Conclusion

Con tried to cast doubt on my case for Jesus' existence, but made no substantial case against Jesus' existence. His burden is unmet.



*****

[1] http://writingcenter.unc.edu...


[2] http://www.nizkor.org...


[3] http://www.garyhabermas.com...


[4] http://www.discovery.org...

[5] E.P. Sanders, The Historical Figure of Jesus, 4







Stephen_Hawkins

Con

Sourcing

I agree with my opponent: you should quote as few words as possible for conciseness. However, this still means tohave quotes. His source agrees to quote when citing. Otherwise, we have to guess where one another got their evidence from. To answer a query, sources one and two are 6-page papers on the issue, quotes being on the second page of both, while the quotations In Defence of History are on p4: http://tinyurl.com...

Presumption of History

Firstly let me cover natural fluctuations. They are quite easy to show existing, mostly because they are obvious when we see them. If we flip a coin & get 3 heads in a row is this foul play? The chance of this is 0.125, which is greater than our p-value of 5%. We'd say no, this is simply luck. The technical term is natural fluctuation, as it is simple probability. If we get 12 heads in a row, the chance of this is less than our 5%, and as such we should assume foul play.

Now, is there foul play in history? Firstly, let me take a general history example, the most infamous: The Hitler Diaries, first thought authentic, but then recognised as a "crude forgery.""[1] These fakes are why we don't rely on a single source. Regarding the resurrection, we have the most obvious foul play of Josephus' works[3]. This is natural fluctuation. This evidence does not prove or disprove anything: it can easily be ascribed to something which just occurs from people wanting to find evidence. Moreover, a single piece of evidence can be ascribed to natural fluctuation, and as such a single source is not perfect evidence.

So am I really being unfair? Is saying that if something comes from a dubious source, then it is unjustified to dogmatically support it, “radical scepticism”? Of course not – it’s being critical. We shouldn’t embrace something because one source says so – that’s foolishly gullible. In a field dominated by dogmatists we should be even more sceptical of cases.

Authority

Though I could list Wells, Hoffmann, Doherty, Zindler, Ellegård, Price, Brodie, Thompson, Murdock, Akenson, White etc. etc. etc.[4][8], then demand literally a hundred scholars for Christ for every scholar against to get anywhere near the evolution mark, but as I’ve said, this is pointless listing. In a bias field (by its very nature), it relies heavily on consensus rather than evidence. However, I do demand that my opponent show how his list of 700 creationists making up 0.016% counts as controversy, and the postmodern controversy which is “an extreme minority opinion”, as my opponent rightly says, yet there is controversy in postmodernism and not in evolution. The truth is, numbers don’t matter, it’s the argument posed. 50 years ago, no-one espoused postmodernism and 500 years ago no-one espoused democracy. Moreover, he is yet to establish how this group of clearly bias authorities is a strong source.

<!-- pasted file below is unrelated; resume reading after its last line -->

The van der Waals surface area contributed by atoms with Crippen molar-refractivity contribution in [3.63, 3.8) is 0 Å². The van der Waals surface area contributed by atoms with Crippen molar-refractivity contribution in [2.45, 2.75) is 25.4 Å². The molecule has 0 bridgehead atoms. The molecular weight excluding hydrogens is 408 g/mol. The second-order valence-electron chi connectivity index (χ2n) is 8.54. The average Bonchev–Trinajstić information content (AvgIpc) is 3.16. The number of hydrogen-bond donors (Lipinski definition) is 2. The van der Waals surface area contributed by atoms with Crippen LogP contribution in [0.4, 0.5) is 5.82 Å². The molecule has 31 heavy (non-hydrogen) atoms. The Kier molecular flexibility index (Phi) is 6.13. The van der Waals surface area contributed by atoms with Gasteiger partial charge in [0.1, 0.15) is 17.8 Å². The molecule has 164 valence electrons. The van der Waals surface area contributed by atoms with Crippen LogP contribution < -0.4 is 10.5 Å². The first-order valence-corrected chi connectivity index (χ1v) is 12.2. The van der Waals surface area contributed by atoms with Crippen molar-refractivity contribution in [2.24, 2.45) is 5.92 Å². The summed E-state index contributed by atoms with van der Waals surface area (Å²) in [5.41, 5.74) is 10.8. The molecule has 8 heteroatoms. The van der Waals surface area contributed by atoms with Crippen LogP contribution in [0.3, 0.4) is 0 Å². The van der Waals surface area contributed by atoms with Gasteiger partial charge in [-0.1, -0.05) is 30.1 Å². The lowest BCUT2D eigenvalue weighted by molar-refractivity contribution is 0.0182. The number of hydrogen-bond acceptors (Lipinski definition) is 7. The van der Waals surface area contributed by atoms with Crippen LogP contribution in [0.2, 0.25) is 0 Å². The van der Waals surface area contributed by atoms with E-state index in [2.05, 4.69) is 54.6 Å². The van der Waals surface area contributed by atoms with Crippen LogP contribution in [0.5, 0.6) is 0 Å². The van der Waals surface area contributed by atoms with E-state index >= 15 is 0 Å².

Historical Figures

Imagine I am claiming Jesus was a historical figure. I make five claims:

1) Jesus is French

2) Jesus led the French nation against the Germans in the Second World War

3) Jesus became President of France

4) Jesus led a right-wing ideological tradition in France which dominates to this day.

Someone with knowledge of French History will be able to say this is De Gaulle, not Jesus. To show Jesus existed, we need to show that the defining characteristics of this person, whether events or traits, are true. For Jesus, the most obvious are:

1) Jesus was born in the Judaean region

2) Jesus as a child was thought of as “King of Kings” to the extent Herod tried to have him killed

3) Jesus was an extremely talented orator and prophet, committing miracles around the area.

4) Jesus was killed on the cross, and resurrected 3 days later

5) Jesus promoted the Christian religion, or at the least a New Judaism

This isn’t unreasonable; these are the facts that all Christians adhere to. If we argued Jesus was an American revolutionary leading the USA to its formation, signing the American Declaration, we would deny his existence. Similarly, we cannot claim Jesus was real if he had none of these characteristics. This is a different person, not Jesus Christ.

And if we are to again point to the 25% who deny the fourth fact, which includes the Empty Tomb, are we truly to say that Christ was real? Are we truly to say that Jesus Christ’s resurrection is irrelevant when it comes to defining him? No: his resurrection define Christ: it invariably leads to “the truth of Christian theology”[4a], “This early belief in the resurrection is the historical origination of Christianity.”[4b]

Explanatory Power

There are numerous reasons why the fictitious nature of Jesus is a better explanation of the factual one.

1) It is simpler: parsimony dictates immutable laws of nature are simpler than ones that break repeatedly. Miracles are by their very nature so extraordinry that for us to believe them we need overwhelming evidence, to disprove chances of fake sources.